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Thanks for the help. I'll add one more set as srm suggested and then focus on trying to read them in different conditions.


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PostPosted: Wed Jun 28, 2017 6:49 am 
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mmiller wrote:
Quote:
I've never found leech telltails to be of much use.


Leech tails are critical to optimum performance. Easy to use. Keeps you from over sheeting.


Personal choice I suppose. I've been sailing/racing Hobies (and other boats) for 30 years and never really used leech telltails. I find that having one set in the first or second panel from the top of the sail works best for me. Sails stall from the tip down and from the leech forward so either location will work, but I prefer to just use the upper set.

sm


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PostPosted: Thu Jun 29, 2017 8:06 am 
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Quote:
for 30 years and never really used leech telltails


I guess it's a racer thing. If you want to win races...

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PostPosted: Tue Aug 13, 2019 2:34 pm 
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Apologies for resurrecting this thread but I have the EXACT same question and don't feel that I have a full understanding of the issue...

As a new sailor that just started into some beer can regattas I'm trying to take some lessons from dinghies back to my Hobie 16 to maximize speed before the next few racing opportunities come up.

I frequently experience the same phenomenon when pointing. Approximately 40 degrees off true wind, jib halyard tight, downhaul on strong to move draft to 1/3rd forward and sheeted nearly block to block with a 6:1 harken, boat speed at least 5 - 7 mph. The tell tales on the windward side of the luff are still flying straight up, but the leech tell tails are hooking to windward pretty strong.

I've noticed that when sheeting out some in this condition there is an immediate acceleration, likely from increasing the depth of the mainsail as it was pretty flattened out. Leech tell tails flew back a little straighter and hooked less.

Is this just a matter of the apparent wind moving forward enough to start to stall the windward luff tell tails?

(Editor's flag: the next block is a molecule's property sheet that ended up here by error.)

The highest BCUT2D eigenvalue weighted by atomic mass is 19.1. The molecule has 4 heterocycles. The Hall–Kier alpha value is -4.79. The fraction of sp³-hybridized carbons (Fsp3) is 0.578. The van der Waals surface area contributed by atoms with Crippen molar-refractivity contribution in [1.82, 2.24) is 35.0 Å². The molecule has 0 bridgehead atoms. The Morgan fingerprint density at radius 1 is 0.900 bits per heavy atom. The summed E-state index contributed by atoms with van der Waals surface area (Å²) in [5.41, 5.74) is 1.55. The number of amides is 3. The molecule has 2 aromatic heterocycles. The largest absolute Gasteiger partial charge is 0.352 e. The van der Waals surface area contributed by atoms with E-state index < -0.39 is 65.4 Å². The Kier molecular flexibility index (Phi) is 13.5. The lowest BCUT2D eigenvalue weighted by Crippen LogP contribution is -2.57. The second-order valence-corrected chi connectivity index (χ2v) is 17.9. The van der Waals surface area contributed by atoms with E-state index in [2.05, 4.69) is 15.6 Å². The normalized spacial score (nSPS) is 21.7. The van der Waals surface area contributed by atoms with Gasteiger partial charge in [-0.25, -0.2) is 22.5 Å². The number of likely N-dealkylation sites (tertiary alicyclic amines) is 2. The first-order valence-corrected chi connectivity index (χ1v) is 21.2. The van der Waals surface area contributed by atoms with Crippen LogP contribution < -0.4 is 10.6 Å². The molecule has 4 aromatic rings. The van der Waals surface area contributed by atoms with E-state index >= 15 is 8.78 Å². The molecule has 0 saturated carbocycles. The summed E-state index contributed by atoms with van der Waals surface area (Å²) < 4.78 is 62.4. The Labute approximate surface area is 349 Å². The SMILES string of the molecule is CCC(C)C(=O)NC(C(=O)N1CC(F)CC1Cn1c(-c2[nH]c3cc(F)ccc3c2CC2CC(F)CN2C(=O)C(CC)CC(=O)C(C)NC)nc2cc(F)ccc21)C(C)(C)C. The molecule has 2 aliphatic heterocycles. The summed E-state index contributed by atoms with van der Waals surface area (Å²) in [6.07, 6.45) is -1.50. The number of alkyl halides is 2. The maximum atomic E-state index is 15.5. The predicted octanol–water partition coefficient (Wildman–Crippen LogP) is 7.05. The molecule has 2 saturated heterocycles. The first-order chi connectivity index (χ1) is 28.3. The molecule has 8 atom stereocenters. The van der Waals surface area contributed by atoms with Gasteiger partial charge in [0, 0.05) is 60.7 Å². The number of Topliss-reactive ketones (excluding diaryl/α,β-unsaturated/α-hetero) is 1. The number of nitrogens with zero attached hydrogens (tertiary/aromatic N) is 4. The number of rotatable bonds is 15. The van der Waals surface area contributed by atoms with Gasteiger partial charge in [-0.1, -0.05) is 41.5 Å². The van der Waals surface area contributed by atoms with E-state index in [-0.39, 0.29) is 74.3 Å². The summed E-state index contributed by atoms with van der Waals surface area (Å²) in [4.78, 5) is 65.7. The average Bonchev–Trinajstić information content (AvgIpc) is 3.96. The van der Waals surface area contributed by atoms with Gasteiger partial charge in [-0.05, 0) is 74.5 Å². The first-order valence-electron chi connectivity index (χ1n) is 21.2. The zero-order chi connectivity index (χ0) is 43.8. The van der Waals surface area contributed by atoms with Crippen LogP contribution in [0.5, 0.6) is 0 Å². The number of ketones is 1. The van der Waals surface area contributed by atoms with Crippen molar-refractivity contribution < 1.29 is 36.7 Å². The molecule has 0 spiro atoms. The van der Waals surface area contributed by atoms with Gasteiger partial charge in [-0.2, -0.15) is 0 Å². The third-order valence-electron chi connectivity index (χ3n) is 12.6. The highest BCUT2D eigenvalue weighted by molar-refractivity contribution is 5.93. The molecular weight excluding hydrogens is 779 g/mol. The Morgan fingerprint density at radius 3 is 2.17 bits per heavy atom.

Does this just happen with increased speed?
Or is the mast creating some backwinding (it is rotated all the way to the lee mast stop) and my luff tell tails are too close to the mast (8-12 inches back)?

Should I ignore them and just pay attention to boat feel and leech tell tails?


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PostPosted: Tue Aug 13, 2019 3:23 pm 
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You need to get the jib sheeting figured out. Clew plate attachment point changes the shape of the jib leech. It should closely match the main shape, so the wind is not pinched off or the slot too open/closed. This may take some time viewing from the lee side up into the slot for the best effect. That can be a hazard if you don't have a crew that can do it or can take the helm while you look.

Once that is known... then:

When close-hauled you have to pay attention to the jib tails for proper boat angle of attack (sheet the jib to a fixed tension for pointing) and then the leech tails for fine-tuning the main. Scanning both constantly. Jib to see that you are not pinching... then main leech tails to be sure you don't over/under sheet the main.

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PostPosted: Tue Aug 13, 2019 4:43 pm 
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To my recollection the jib tell tails were always flat back with the windward flicking up 5 to 20 percent of the time. Well trimmed to my understanding. Jib leech is pretty straight and tight, no obvious scalloping or wrinkles. I must confess that I don't well understand the slot adjustment and how it should be fine tuned, but typically it is kept in the tightest position to the mast. Only on broad reaches do I ever move the jib track out.

If you have a reference to proper slot adjustment I'd appreciate it.

After that, like you said, rely on the leech tell tails more than the luff tail tells for fine trimming?


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PostPosted: Wed Aug 14, 2019 8:33 am 
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The slot - When you sight from the lee side aft looking forward into the slot (while sailing to weather), between the jib and main... the curve shape of the main should be matched by the jib leech shape more or less. If pinched closed, high or low, it restricts the airflow over the main. Move the clew attachment down to open the top of the slot... move the attachment up the clew plate to close the top and open the bottom. Over sheeting closes the slot. That is learned by trial and error, feeling the speed changes.

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Hobie Cat USA


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PostPosted: Wed Aug 14, 2019 9:15 am 
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thanks matt